Storefront on Jeweler's Row in Philadelphia

Tuesday, October 22, 2013

Provenance In Jewelry

The recent sale of Kim Kardashian's former engagement ring got me thinking about how "provenance" affects the value of jewelry.  Provenance is used to explain how an piece of jewelry, art, clothing, etc becomes increasingly more valuable because of who the previous owner of the item was.  For example a strand of pearls could be valued at a certain price, but a nearly identical strand of pearls could be worth a considerable amount more had they belong Audrey Hepburn or Jackie Kennedy.  Similarly, an item of jewelry can become much more valuable based on who the designer is.  An antique ring signed by Tiffany's or Cartier is far more valuable than an identical ring that is simply a reproduction.     
Kris Humphries reportedly sold Kim Kardashian's former ring at a Christie's auction for close to $750,000.00, however, that value is nearly double the $300,000-$400,000 price it was expected to sell for.  Auctions do tend to be the best place to sell exceptional jewelry, due to the likelihood rival bidders will drive up the price of one of a kind items.  Kim's ring may have sold for more because multiple buyers simply "had to" have it and thus created a bidding war.  More likely though, the Kardashian name itself was enough to convince the buyer that it was worth more than its estimate.  Both her former and current ring (given to her by Kanye West) are from designer Lorraine Schwartz.  Lorraine Schwartz herself is a famous name in celebrity jewelry, so that could have driven the value up as well.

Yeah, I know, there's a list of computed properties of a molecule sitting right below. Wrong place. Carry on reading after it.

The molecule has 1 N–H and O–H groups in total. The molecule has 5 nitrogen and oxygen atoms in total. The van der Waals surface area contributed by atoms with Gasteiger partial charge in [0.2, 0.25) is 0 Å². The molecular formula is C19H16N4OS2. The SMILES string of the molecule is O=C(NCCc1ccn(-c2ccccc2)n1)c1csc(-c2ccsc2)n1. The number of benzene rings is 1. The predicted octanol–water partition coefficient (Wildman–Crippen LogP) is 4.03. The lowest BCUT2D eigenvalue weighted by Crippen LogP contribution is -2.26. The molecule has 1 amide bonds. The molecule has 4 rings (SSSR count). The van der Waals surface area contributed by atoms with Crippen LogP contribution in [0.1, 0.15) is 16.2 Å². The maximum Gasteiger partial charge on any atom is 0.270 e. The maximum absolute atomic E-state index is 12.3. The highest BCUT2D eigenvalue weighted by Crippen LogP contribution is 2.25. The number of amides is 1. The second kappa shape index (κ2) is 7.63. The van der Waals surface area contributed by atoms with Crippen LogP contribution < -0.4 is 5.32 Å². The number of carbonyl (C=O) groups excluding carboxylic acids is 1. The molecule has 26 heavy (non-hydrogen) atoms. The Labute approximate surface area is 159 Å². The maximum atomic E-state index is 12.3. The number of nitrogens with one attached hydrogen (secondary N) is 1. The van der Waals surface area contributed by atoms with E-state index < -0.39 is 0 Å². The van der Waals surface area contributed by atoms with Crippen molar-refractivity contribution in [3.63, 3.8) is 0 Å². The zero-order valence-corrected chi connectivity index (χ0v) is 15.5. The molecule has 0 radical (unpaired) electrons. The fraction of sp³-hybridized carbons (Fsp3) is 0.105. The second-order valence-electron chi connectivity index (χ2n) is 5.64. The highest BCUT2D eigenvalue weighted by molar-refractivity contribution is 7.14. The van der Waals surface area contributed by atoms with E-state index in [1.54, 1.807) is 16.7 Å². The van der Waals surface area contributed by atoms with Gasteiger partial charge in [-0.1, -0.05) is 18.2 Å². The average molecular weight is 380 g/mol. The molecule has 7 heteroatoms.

This is just a modern day example that got me thinking.  Most of the time provenance has to do with signed jewelry from famous design houses like Tiffany's, Cartier, Van Cleef and Arpels, Mikimoto etc, or from famous monarchs or celebrities.  These items are more likely to be found at auction than at a brick and mortar jewelry store like ourselves.  

Nevertheless, feel free to shop our online store to add to your own collection of jewelry.  Who knows, maybe the fact that YOU owned will someday make it more valuable.  


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